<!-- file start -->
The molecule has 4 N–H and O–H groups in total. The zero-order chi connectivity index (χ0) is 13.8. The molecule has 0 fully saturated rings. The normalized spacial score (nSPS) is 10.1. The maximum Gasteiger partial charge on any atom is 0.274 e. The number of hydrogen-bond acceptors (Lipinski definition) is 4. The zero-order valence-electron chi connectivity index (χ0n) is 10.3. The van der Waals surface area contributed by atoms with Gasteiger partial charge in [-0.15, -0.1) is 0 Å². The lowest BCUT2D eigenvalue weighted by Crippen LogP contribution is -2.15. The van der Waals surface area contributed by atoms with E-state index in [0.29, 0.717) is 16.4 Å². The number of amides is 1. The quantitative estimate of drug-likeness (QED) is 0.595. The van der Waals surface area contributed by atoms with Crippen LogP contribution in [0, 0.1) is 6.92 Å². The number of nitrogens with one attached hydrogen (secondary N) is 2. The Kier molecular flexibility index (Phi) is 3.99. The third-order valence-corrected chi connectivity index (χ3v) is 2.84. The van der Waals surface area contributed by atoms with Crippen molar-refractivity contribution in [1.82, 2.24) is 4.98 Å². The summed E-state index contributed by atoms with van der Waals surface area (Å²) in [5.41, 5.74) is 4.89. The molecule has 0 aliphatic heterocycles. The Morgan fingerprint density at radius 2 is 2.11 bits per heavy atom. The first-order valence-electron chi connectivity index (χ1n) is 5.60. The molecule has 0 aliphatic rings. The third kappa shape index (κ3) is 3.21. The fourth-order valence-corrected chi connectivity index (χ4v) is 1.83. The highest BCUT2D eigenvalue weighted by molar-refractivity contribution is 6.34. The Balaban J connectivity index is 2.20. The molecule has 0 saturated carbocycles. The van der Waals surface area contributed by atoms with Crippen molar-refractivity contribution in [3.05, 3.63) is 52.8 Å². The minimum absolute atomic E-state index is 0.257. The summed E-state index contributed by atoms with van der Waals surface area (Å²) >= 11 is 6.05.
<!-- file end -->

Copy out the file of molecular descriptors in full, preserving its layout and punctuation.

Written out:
The molecule has 4 N–H and O–H groups in total. The zero-order chi connectivity index (χ0) is 13.8. The molecule has 0 fully saturated rings. The normalized spacial score (nSPS) is 10.1. The maximum Gasteiger partial charge on any atom is 0.274 e. The number of hydrogen-bond acceptors (Lipinski definition) is 4. The zero-order valence-electron chi connectivity index (χ0n) is 10.3. The van der Waals surface area contributed by atoms with Gasteiger partial charge in [-0.15, -0.1) is 0 Å². The lowest BCUT2D eigenvalue weighted by Crippen LogP contribution is -2.15. The van der Waals surface area contributed by atoms with E-state index in [0.29, 0.717) is 16.4 Å². The number of amides is 1. The quantitative estimate of drug-likeness (QED) is 0.595. The van der Waals surface area contributed by atoms with Crippen LogP contribution in [0, 0.1) is 6.92 Å². The number of nitrogens with one attached hydrogen (secondary N) is 2. The Kier molecular flexibility index (Phi) is 3.99. The third-order valence-corrected chi connectivity index (χ3v) is 2.84. The van der Waals surface area contributed by atoms with Crippen molar-refractivity contribution in [1.82, 2.24) is 4.98 Å². The summed E-state index contributed by atoms with van der Waals surface area (Å²) in [5.41, 5.74) is 4.89. The molecule has 0 aliphatic heterocycles. The Morgan fingerprint density at radius 2 is 2.11 bits per heavy atom. The first-order valence-electron chi connectivity index (χ1n) is 5.60. The molecule has 0 aliphatic rings. The third kappa shape index (κ3) is 3.21. The fourth-order valence-corrected chi connectivity index (χ4v) is 1.83. The highest BCUT2D eigenvalue weighted by molar-refractivity contribution is 6.34. The Balaban J connectivity index is 2.20. The molecule has 0 saturated carbocycles. The van der Waals surface area contributed by atoms with Crippen molar-refractivity contribution in [3.05, 3.63) is 52.8 Å². The minimum absolute atomic E-state index is 0.257. The summed E-state index contributed by atoms with van der Waals surface area (Å²) >= 11 is 6.05.